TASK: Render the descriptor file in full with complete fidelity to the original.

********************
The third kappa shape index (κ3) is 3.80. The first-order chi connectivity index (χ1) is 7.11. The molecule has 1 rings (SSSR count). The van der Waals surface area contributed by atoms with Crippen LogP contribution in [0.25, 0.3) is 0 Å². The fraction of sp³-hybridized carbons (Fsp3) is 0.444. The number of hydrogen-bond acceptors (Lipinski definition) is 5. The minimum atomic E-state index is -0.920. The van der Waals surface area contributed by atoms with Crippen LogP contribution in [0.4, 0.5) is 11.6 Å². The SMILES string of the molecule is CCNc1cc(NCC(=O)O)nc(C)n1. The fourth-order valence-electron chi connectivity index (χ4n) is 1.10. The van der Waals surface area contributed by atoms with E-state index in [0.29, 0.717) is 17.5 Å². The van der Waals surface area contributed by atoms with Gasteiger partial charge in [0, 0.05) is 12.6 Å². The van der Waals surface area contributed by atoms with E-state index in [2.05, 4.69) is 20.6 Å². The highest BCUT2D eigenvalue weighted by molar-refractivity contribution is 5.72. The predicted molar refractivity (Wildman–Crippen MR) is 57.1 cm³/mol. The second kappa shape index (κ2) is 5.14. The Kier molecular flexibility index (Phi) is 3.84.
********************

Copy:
The third kappa shape index (κ3) is 3.80. The first-order chi connectivity index (χ1) is 7.11. The molecule has 1 rings (SSSR count). The van der Waals surface area contributed by atoms with Crippen LogP contribution in [0.25, 0.3) is 0 Å². The fraction of sp³-hybridized carbons (Fsp3) is 0.444. The number of hydrogen-bond acceptors (Lipinski definition) is 5. The minimum atomic E-state index is -0.920. The van der Waals surface area contributed by atoms with Crippen LogP contribution in [0.4, 0.5) is 11.6 Å². The SMILES string of the molecule is CCNc1cc(NCC(=O)O)nc(C)n1. The fourth-order valence-electron chi connectivity index (χ4n) is 1.10. The van der Waals surface area contributed by atoms with E-state index in [0.29, 0.717) is 17.5 Å². The van der Waals surface area contributed by atoms with Gasteiger partial charge in [0, 0.05) is 12.6 Å². The van der Waals surface area contributed by atoms with E-state index in [2.05, 4.69) is 20.6 Å². The highest BCUT2D eigenvalue weighted by molar-refractivity contribution is 5.72. The predicted molar refractivity (Wildman–Crippen MR) is 57.1 cm³/mol. The second kappa shape index (κ2) is 5.14. The Kier molecular flexibility index (Phi) is 3.84.